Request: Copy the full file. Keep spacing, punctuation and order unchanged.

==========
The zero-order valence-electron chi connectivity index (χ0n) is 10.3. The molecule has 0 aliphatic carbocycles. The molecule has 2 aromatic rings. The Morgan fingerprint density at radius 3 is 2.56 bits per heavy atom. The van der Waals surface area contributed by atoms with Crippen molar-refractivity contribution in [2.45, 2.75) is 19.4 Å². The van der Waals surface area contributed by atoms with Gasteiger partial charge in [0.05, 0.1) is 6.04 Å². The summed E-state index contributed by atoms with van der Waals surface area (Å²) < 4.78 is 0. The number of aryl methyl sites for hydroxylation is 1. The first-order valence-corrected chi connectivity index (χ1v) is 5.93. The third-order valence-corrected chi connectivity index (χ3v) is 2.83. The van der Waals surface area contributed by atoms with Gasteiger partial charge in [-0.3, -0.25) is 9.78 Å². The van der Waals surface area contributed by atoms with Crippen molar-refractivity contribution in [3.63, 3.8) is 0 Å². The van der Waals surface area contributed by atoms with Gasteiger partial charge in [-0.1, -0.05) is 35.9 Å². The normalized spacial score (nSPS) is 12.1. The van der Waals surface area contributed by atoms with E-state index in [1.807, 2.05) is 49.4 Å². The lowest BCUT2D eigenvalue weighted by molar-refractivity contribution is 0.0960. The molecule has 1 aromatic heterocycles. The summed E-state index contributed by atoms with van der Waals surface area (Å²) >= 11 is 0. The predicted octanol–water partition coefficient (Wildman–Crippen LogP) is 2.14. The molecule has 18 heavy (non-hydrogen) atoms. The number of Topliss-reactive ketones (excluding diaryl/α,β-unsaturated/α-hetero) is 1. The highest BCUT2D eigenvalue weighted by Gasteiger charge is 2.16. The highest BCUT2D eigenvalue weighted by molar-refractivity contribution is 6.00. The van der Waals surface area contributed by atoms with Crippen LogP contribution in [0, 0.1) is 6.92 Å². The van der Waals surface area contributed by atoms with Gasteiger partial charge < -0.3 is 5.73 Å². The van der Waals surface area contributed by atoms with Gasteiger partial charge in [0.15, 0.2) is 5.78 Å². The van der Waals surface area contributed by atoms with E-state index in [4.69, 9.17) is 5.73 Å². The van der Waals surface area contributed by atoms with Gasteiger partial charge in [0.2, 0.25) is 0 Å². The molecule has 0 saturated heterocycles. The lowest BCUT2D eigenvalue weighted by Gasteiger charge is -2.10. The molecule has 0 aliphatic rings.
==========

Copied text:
The zero-order valence-electron chi connectivity index (χ0n) is 10.3. The molecule has 0 aliphatic carbocycles. The molecule has 2 aromatic rings. The Morgan fingerprint density at radius 3 is 2.56 bits per heavy atom. The van der Waals surface area contributed by atoms with Crippen molar-refractivity contribution in [2.45, 2.75) is 19.4 Å². The van der Waals surface area contributed by atoms with Gasteiger partial charge in [0.05, 0.1) is 6.04 Å². The summed E-state index contributed by atoms with van der Waals surface area (Å²) < 4.78 is 0. The number of aryl methyl sites for hydroxylation is 1. The first-order valence-corrected chi connectivity index (χ1v) is 5.93. The third-order valence-corrected chi connectivity index (χ3v) is 2.83. The van der Waals surface area contributed by atoms with Gasteiger partial charge in [-0.3, -0.25) is 9.78 Å². The van der Waals surface area contributed by atoms with Crippen molar-refractivity contribution in [3.63, 3.8) is 0 Å². The van der Waals surface area contributed by atoms with Gasteiger partial charge in [-0.1, -0.05) is 35.9 Å². The normalized spacial score (nSPS) is 12.1. The van der Waals surface area contributed by atoms with E-state index in [1.807, 2.05) is 49.4 Å². The lowest BCUT2D eigenvalue weighted by molar-refractivity contribution is 0.0960. The molecule has 1 aromatic heterocycles. The summed E-state index contributed by atoms with van der Waals surface area (Å²) >= 11 is 0. The predicted octanol–water partition coefficient (Wildman–Crippen LogP) is 2.14. The molecule has 18 heavy (non-hydrogen) atoms. The number of Topliss-reactive ketones (excluding diaryl/α,β-unsaturated/α-hetero) is 1. The highest BCUT2D eigenvalue weighted by Gasteiger charge is 2.16. The highest BCUT2D eigenvalue weighted by molar-refractivity contribution is 6.00. The van der Waals surface area contributed by atoms with Crippen LogP contribution in [0, 0.1) is 6.92 Å². The van der Waals surface area contributed by atoms with Gasteiger partial charge < -0.3 is 5.73 Å². The van der Waals surface area contributed by atoms with Gasteiger partial charge in [0.15, 0.2) is 5.78 Å². The van der Waals surface area contributed by atoms with E-state index in [4.69, 9.17) is 5.73 Å². The van der Waals surface area contributed by atoms with Gasteiger partial charge in [0.2, 0.25) is 0 Å². The molecule has 0 saturated heterocycles. The lowest BCUT2D eigenvalue weighted by Gasteiger charge is -2.10. The molecule has 0 aliphatic rings.